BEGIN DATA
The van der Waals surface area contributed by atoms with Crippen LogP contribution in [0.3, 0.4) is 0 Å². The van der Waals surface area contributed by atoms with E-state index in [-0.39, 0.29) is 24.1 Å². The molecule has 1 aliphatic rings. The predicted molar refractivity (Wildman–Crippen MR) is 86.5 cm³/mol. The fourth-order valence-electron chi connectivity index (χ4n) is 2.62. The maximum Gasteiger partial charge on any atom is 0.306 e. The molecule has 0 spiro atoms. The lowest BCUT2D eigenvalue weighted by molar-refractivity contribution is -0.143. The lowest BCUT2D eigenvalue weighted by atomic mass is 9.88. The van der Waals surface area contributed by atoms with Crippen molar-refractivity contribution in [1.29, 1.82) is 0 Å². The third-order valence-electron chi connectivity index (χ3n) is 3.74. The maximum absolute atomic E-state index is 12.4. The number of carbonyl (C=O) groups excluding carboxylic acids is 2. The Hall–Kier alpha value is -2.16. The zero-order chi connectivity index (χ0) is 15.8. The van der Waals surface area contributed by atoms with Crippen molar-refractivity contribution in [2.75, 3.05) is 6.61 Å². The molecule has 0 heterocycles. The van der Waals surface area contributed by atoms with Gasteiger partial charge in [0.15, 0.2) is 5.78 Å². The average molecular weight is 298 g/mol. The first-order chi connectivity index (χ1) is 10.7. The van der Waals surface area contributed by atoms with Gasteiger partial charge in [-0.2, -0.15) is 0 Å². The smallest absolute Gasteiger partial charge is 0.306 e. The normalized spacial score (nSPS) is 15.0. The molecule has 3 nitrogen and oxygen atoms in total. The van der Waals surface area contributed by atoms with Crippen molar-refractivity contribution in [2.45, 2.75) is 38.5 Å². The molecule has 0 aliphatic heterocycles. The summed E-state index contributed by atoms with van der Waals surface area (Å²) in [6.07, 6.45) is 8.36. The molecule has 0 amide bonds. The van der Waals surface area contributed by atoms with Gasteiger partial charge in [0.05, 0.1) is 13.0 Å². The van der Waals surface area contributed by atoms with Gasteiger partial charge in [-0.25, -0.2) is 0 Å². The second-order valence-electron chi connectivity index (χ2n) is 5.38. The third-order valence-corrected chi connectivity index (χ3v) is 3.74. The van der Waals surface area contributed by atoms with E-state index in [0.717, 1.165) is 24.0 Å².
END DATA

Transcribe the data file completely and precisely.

The van der Waals surface area contributed by atoms with Crippen LogP contribution in [0.3, 0.4) is 0 Å². The van der Waals surface area contributed by atoms with E-state index in [-0.39, 0.29) is 24.1 Å². The molecule has 1 aliphatic rings. The predicted molar refractivity (Wildman–Crippen MR) is 86.5 cm³/mol. The fourth-order valence-electron chi connectivity index (χ4n) is 2.62. The maximum Gasteiger partial charge on any atom is 0.306 e. The molecule has 0 spiro atoms. The lowest BCUT2D eigenvalue weighted by molar-refractivity contribution is -0.143. The lowest BCUT2D eigenvalue weighted by atomic mass is 9.88. The van der Waals surface area contributed by atoms with Crippen molar-refractivity contribution in [1.29, 1.82) is 0 Å². The third-order valence-electron chi connectivity index (χ3n) is 3.74. The maximum absolute atomic E-state index is 12.4. The number of carbonyl (C=O) groups excluding carboxylic acids is 2. The Hall–Kier alpha value is -2.16. The zero-order chi connectivity index (χ0) is 15.8. The van der Waals surface area contributed by atoms with Crippen molar-refractivity contribution in [2.75, 3.05) is 6.61 Å². The molecule has 0 heterocycles. The van der Waals surface area contributed by atoms with Gasteiger partial charge in [0.15, 0.2) is 5.78 Å². The average molecular weight is 298 g/mol. The first-order chi connectivity index (χ1) is 10.7. The van der Waals surface area contributed by atoms with Gasteiger partial charge in [-0.2, -0.15) is 0 Å². The smallest absolute Gasteiger partial charge is 0.306 e. The normalized spacial score (nSPS) is 15.0. The molecule has 3 nitrogen and oxygen atoms in total. The van der Waals surface area contributed by atoms with Crippen molar-refractivity contribution in [2.45, 2.75) is 38.5 Å². The molecule has 0 aliphatic heterocycles. The summed E-state index contributed by atoms with van der Waals surface area (Å²) in [6.07, 6.45) is 8.36. The molecule has 0 amide bonds. The van der Waals surface area contributed by atoms with Gasteiger partial charge in [0.05, 0.1) is 13.0 Å². The van der Waals surface area contributed by atoms with Gasteiger partial charge in [-0.25, -0.2) is 0 Å². The second-order valence-electron chi connectivity index (χ2n) is 5.38. The third-order valence-corrected chi connectivity index (χ3v) is 3.74. The van der Waals surface area contributed by atoms with E-state index in [0.717, 1.165) is 24.0 Å².